Thank you for sharing your ideas on the infinite game. Let’s also reflect on our own game, your game and my game. Like the great Warren Bennis, who talked about leadership, wrote about leadership, and once said, “Boy, I talk a lot”—he become provost of a university to “do leadership,” not just talk about it. You and I talk a lot about leadership too. What are you personally doing?
I’m publishing books and giving talks, trying to offer ideas, with theories on how we can change the way we lead. All of my work is optimistic, and it’s about a bold future. I am optimistic, and I am bullish. But I think what’s very important is we cannot be against something. I want to be for something.
What are you “for”? What is the new definition of the responsibility of business?
I believe that the responsibility of business exists on three levels. Businesses need to exist to advance a cause, protect people, and maximize profit. In that order, which is how they have to offer value to the world. You have to make our lives and our world a little bit better.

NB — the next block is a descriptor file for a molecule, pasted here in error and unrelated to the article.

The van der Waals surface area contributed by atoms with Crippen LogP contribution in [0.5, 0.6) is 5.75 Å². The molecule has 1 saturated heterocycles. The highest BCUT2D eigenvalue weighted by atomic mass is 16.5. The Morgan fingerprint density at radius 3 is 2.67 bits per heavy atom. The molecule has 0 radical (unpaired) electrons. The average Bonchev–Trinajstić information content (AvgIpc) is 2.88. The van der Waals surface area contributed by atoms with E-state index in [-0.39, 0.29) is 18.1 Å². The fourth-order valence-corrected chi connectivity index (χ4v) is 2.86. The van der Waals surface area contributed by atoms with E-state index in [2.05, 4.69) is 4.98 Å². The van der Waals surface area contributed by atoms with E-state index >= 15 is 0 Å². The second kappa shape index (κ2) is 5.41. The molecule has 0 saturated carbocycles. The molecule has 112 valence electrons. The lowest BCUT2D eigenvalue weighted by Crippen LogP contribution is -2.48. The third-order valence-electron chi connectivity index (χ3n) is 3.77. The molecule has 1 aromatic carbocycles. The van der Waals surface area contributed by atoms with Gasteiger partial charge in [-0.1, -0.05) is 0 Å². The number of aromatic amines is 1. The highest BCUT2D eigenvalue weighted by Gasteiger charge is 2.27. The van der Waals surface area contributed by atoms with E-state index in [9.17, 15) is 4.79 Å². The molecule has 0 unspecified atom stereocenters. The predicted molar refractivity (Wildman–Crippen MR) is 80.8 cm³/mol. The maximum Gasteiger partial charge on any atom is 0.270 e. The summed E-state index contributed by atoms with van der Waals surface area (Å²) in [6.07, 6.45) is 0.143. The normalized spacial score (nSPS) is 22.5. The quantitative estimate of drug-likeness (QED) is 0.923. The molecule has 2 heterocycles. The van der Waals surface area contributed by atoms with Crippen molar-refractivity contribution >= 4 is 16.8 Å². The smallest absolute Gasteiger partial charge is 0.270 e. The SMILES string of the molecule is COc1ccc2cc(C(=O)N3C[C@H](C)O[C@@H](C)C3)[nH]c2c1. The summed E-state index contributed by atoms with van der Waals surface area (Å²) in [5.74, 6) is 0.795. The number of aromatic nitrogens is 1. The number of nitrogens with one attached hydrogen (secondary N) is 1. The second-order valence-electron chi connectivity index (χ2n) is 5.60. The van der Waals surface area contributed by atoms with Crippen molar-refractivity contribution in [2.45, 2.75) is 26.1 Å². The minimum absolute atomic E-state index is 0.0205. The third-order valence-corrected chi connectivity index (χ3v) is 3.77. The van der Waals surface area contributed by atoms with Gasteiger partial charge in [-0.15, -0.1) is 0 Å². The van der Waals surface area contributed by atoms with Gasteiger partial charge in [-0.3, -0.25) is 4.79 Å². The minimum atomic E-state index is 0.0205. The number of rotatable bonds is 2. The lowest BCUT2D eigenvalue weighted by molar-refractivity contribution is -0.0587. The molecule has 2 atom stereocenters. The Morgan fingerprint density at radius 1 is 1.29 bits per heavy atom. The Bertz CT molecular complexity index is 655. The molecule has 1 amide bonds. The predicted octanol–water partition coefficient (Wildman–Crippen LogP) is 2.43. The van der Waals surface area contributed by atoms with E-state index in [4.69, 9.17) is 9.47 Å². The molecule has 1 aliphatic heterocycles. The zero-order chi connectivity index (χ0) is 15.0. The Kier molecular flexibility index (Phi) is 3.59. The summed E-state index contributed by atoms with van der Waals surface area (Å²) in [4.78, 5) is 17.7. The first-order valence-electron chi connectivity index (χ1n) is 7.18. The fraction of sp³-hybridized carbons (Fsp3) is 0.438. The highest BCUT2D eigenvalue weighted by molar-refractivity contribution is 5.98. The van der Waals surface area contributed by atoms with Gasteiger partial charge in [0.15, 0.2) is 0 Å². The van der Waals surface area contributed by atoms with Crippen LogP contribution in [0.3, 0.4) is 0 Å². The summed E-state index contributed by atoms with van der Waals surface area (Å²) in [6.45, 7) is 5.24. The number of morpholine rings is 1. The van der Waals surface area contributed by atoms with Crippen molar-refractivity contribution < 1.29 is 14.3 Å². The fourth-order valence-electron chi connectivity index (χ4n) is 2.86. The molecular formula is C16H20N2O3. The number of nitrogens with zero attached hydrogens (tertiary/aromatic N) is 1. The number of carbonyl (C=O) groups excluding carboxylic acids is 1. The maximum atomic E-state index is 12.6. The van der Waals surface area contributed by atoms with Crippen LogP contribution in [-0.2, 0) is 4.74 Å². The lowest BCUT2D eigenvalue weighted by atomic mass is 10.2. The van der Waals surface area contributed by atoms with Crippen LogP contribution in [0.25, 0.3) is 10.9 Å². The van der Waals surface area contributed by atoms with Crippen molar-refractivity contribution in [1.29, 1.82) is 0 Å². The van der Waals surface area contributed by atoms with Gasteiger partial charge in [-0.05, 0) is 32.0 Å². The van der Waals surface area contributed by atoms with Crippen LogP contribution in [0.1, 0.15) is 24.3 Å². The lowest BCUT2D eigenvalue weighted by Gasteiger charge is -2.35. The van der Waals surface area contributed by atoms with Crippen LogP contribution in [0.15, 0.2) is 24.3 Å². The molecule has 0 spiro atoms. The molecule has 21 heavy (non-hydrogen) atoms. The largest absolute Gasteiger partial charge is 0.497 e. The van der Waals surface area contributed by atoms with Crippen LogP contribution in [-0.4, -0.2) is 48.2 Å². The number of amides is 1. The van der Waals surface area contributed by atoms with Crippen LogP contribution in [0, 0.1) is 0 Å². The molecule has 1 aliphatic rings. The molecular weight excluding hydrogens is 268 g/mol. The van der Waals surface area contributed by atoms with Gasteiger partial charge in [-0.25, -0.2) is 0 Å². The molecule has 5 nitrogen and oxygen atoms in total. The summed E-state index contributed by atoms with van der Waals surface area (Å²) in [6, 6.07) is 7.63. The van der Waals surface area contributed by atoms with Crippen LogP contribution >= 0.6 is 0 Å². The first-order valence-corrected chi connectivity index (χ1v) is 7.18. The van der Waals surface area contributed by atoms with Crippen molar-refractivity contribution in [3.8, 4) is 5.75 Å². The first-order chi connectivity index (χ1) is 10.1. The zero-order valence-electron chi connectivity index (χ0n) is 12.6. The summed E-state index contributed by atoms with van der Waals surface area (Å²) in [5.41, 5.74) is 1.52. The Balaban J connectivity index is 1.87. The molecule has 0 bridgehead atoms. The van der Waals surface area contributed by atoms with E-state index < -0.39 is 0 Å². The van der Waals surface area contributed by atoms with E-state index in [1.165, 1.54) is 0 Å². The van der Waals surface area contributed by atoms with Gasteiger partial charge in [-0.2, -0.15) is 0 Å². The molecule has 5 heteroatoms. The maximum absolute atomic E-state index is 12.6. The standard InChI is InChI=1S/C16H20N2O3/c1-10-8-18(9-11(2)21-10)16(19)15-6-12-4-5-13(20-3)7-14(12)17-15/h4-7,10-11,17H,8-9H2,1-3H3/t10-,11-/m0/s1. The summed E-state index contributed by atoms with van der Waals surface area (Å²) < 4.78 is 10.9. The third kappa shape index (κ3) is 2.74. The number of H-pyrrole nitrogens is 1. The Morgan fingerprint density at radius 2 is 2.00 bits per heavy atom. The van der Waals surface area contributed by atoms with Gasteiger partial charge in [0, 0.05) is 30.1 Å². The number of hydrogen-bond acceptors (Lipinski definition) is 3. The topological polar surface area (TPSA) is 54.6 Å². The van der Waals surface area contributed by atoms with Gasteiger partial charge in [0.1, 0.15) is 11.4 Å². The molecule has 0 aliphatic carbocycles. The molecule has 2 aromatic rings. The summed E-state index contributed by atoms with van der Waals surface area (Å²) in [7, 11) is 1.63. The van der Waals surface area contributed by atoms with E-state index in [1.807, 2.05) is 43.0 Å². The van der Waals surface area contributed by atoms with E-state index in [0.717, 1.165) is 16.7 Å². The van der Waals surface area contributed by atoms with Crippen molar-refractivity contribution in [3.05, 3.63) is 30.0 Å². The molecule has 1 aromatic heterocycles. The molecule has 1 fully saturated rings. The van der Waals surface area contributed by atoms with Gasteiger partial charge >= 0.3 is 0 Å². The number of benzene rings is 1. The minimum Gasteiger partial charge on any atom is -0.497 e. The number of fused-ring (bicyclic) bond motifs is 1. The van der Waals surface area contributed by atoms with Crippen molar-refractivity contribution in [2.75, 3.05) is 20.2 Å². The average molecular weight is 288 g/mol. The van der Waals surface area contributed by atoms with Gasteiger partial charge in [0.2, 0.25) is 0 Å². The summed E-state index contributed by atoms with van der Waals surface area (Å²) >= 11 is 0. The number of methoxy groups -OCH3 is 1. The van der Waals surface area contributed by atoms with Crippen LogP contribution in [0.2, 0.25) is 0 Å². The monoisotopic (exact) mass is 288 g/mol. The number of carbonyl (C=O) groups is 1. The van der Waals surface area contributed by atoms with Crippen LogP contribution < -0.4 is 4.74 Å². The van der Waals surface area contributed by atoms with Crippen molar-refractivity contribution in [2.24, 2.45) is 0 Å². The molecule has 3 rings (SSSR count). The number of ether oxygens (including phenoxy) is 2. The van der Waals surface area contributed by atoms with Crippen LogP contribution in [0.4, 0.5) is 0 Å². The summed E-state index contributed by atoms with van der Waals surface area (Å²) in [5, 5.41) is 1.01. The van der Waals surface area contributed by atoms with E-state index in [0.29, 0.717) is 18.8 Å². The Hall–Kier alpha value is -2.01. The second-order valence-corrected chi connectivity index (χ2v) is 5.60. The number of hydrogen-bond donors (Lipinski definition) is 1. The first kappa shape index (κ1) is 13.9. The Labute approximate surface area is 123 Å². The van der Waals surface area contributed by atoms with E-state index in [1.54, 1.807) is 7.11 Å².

And how do you think of value here?
Value is how I define it and how the consumer defines it. And if I think it’s valuable to my life, I’ll spend money on it. So you have to advance something. You have to make the world a better place, or my life better. You have to protect those who work for you, those who consume your product, and the communities in which your factories exist. And you have to make money, because if you don’t have fuel for the vehicle, the vehicle doesn’t go anywhere. So I think we need a more dynamic definition of the responsibility of business that fits the dynamism of business. Business is not one-dimensional.